Campaigners have slammed a renewable energy company for their “cynical attempt” to generate local support for a wind farm.
Broadview Energy has already had its plan for a four-turbine wind farm on the Second World War airfield at Bicton rejected by a national planning inspector.
However, it has exercised its right to appeal after its revised application was again rejected by Huntingdonshire District Council (HDC).
And now campaigners say the firm has paid activists to drum up support on its behalf through a lobbying group called Yes2Wind – for a second time.
Yes2Wind was on Huntingdon High Street on December 6 and 7 encouraging people to sign a letter to Peter Kozak, the case officer at the planning inspectorate dealing with Broadview’s appeal, saying they support the wind farm at Bicton.
Amy Howard, of Stop Bicton Wind Farm, said: “Stop Bicton Wind Farm strongly objects to this tactic.
“The information provided by Broadview is sketchy at best and most of those who signed up last time they used Yes2Wind were very far from local.
“Huntingdon is, after all, over 10 miles from the site.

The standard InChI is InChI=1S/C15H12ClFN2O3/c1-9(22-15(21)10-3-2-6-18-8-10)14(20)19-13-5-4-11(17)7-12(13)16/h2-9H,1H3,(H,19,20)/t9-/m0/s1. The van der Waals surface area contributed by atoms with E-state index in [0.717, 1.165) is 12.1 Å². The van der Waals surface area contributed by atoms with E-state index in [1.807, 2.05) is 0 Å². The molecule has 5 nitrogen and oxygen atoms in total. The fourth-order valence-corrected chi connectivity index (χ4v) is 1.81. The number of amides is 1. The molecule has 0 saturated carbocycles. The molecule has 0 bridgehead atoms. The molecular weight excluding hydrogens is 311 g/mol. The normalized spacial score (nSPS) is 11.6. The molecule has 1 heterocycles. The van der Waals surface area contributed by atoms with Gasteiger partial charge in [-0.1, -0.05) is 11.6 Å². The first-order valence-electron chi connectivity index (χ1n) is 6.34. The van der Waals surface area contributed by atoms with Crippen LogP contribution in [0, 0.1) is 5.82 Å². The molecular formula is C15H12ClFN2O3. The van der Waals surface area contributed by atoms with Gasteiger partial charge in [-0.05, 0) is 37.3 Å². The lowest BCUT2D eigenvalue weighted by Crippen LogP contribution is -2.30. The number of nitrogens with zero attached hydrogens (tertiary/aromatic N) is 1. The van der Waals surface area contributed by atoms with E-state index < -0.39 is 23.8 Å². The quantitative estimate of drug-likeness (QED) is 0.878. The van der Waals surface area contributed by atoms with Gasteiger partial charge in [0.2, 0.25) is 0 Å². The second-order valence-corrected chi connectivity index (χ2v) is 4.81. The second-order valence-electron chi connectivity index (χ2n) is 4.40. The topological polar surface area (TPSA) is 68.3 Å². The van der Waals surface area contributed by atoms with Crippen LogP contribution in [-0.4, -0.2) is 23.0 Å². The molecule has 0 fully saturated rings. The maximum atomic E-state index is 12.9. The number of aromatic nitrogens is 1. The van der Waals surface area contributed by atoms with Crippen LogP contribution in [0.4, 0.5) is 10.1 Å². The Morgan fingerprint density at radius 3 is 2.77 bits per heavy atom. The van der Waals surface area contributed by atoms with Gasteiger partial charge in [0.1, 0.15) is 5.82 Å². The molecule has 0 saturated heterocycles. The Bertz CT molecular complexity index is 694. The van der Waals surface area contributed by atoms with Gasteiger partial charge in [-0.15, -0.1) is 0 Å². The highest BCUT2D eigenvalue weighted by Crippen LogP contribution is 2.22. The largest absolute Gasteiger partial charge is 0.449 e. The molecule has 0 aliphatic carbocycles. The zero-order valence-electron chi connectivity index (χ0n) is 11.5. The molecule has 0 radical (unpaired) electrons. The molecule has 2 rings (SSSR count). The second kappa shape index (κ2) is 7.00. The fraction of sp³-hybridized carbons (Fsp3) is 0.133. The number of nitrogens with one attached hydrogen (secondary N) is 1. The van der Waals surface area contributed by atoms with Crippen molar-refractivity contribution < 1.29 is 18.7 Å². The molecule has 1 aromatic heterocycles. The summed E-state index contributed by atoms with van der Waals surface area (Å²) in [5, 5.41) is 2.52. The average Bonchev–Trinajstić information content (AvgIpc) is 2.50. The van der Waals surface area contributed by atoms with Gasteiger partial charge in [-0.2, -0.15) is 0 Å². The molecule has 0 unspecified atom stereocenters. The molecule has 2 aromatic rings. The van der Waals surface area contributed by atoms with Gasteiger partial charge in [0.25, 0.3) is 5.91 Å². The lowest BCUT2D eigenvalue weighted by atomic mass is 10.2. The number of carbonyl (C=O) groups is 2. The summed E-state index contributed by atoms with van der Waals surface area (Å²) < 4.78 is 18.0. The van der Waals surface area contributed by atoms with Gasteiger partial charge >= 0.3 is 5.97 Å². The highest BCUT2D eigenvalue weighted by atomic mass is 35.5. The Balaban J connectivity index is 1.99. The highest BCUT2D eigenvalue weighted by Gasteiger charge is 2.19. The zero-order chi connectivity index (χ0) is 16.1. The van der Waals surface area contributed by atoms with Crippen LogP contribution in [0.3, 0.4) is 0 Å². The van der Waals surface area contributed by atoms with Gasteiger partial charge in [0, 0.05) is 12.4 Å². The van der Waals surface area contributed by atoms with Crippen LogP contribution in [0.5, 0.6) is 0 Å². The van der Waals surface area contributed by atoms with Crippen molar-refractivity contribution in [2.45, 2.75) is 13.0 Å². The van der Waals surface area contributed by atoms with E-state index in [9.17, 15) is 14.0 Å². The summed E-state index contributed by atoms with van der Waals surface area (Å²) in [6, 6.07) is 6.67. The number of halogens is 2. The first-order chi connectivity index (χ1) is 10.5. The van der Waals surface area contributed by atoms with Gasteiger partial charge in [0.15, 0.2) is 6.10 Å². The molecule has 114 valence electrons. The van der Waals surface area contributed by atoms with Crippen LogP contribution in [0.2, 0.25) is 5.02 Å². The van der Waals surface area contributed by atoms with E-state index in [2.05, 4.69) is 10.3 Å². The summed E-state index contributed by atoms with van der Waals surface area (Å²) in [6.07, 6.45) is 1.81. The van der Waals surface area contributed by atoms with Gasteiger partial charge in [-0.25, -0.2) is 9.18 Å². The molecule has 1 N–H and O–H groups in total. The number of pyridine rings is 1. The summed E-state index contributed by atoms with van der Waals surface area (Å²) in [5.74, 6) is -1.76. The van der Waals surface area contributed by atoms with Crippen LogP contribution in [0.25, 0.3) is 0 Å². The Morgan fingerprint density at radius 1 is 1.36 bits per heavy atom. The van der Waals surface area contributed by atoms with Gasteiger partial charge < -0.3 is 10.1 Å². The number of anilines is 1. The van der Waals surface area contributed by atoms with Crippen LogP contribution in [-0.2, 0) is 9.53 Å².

“This is a cynical attempt to make local support for the Broadview proposals seem far greater than it is.
“Of the 394 letters received by HDC commenting on the Broadview proposals, almost 98 per cent were against the development.”
Yes2Wind was originally started by Greenpeace, Friends of the Earth and the World Wildlife Fund.
In 2009 these charities gave the Yes2Wind name to Yes2Wind Ltd, a registered company which now charges a fee to lobby in favour of wind farms.
It was paid by Broadview to drum up support for its first application, which was eventually rejected.
Campaigners say the letter given to people to sign gives “general reasons” to support renewable energy as a justification for the development, whilst failing to flag up the prior approval of a large solar farm nearby.
They also said it was disingenuous to have people sign a letter that said, visibility is not an issue to me because of the benefits”, because people signing it did not have enough information to make that judgement.
Tom Cosgrove, who is managing the project for Broadview, has previously argued that local planning policy is guided by local opinion, so if Broadview works within the council’s guidance, its application should be accepted – despite the protests of those who live closest to the site.
He said: “It’s important to recognise that the community as a whole produced the planning documents, so which part of the community do you listen to?”
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